NEW YORK – A public spat has erupted between New York Times-columnist Paul Krugman and European Commission officials. For weeks Krugman has been heaping scorn on EU commissioner Olli Rehn, who is responsible for economic and monetary affairs, singling Mr Rehn out as the symbol of the eurozone’s – in his view misguided – austerity drive.
Not only did Mr Krugman assail commissioner Rehn for his claim that – thanks to the eurozone’s austerity measures – calm had been restored on financial markets, but also for his assertion that high government debt levels pose a significant drag on a country's economic growth, hindering economic recovery. Mr Krugman dismissed this as “cockroach ideas,” – “ideas that you try to flush away, but keep coming back,” even though Olli Rehn based his claim on research by Kenneth Rogoff and Carmen Reinhart, two renowned Harvard professors.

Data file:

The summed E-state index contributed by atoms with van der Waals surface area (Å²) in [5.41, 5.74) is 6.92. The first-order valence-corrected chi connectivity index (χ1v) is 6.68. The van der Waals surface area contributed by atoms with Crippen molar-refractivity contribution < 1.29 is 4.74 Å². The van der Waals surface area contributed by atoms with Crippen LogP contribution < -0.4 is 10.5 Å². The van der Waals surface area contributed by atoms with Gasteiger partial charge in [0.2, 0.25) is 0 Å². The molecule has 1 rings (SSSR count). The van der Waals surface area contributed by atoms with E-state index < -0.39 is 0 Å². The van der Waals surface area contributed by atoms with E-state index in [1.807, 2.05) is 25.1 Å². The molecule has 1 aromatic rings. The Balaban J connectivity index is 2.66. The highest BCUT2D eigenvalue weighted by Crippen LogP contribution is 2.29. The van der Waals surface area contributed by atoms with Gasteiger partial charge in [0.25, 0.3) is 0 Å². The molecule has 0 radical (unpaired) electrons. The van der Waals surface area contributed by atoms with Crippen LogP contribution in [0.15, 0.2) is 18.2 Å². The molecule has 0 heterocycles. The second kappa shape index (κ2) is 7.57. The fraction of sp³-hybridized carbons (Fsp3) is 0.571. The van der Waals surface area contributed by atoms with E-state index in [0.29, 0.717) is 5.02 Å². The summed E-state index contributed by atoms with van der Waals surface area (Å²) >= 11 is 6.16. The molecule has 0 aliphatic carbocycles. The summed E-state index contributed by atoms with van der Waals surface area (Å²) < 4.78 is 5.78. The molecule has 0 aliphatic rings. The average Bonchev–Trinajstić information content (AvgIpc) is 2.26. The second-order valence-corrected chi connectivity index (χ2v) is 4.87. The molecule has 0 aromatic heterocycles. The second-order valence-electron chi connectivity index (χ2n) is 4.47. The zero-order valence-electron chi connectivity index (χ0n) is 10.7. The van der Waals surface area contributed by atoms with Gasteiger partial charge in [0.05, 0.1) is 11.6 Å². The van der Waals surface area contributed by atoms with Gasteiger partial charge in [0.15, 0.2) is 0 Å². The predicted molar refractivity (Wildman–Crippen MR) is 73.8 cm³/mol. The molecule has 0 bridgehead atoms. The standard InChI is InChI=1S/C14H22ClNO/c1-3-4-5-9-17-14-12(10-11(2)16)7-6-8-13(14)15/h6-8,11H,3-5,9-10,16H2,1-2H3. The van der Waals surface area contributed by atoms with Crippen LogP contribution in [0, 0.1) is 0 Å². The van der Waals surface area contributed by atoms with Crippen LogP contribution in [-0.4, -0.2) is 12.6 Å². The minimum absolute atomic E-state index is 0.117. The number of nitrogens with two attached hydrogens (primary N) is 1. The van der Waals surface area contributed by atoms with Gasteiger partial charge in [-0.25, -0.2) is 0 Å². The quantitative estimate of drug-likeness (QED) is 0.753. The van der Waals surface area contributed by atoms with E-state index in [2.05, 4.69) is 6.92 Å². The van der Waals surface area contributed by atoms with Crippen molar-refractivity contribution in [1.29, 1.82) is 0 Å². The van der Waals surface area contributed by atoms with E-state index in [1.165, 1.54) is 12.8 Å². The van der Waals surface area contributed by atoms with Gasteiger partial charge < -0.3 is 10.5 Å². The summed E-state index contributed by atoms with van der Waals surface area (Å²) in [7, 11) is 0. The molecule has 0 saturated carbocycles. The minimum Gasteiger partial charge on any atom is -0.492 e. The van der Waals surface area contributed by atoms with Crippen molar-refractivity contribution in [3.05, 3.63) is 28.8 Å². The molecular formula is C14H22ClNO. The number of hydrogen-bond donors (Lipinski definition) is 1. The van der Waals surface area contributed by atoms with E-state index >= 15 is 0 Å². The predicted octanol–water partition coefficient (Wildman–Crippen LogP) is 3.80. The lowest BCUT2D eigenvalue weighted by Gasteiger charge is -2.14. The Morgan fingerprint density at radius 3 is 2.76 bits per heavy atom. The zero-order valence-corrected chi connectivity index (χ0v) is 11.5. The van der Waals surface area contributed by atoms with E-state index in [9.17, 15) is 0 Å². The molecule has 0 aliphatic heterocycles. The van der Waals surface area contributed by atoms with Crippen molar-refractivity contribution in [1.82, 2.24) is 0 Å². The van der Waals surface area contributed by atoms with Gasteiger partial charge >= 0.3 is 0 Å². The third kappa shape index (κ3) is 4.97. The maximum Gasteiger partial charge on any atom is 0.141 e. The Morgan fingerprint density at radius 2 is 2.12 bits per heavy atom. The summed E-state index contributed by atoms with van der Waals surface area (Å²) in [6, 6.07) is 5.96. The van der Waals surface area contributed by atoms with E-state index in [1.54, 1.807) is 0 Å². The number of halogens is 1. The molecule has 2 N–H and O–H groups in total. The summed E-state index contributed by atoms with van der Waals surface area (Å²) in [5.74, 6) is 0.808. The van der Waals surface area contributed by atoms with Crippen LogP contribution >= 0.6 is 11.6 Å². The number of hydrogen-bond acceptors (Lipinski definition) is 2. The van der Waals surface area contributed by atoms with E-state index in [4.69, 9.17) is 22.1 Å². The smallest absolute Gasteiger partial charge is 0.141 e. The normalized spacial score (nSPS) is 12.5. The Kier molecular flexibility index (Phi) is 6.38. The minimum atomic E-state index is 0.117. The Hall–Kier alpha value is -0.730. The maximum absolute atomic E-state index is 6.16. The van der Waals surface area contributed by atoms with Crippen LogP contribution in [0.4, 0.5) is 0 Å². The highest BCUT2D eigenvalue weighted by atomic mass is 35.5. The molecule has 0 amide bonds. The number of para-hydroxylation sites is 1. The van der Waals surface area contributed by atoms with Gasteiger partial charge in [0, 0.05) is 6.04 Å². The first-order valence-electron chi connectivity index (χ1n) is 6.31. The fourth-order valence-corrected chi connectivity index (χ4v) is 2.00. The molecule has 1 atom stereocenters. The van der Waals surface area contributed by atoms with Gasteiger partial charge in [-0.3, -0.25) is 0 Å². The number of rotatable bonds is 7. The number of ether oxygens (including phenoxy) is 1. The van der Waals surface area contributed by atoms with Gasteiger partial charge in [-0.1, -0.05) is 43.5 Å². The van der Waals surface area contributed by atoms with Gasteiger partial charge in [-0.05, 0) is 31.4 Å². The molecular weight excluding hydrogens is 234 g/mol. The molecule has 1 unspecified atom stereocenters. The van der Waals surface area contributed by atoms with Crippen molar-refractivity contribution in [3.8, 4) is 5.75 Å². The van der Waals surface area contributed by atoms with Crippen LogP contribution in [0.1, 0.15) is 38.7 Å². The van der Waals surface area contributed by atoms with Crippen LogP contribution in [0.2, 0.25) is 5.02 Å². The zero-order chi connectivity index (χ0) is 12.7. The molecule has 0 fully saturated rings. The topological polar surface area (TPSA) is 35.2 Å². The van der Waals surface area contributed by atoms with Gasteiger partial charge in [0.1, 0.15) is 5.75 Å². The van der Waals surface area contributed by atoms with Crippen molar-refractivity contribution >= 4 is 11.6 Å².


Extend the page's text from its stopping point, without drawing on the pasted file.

The spokespersons of the European Commission took to Twitter in defense of the economic and monetary affairs commissioner. Director of Communications Koen Doens wondered aloud whether the Nobel laureate would next resort to "spitting" and Ryan Heath, spokesperson of commissioner Kroes, criticized Paul Krugman for his "unimpressive" performance in 2009 when he was invited to Brussels to give actual crisis ideas. EU commissioner Neelie Kroes, responsible for the digital agenda, tweeted that the single market and the EU are the biggest "cockroaches" – they will not go away.
It is quite telling that Ms Kroes fails to dub the euro a cockroach, but this as an aside.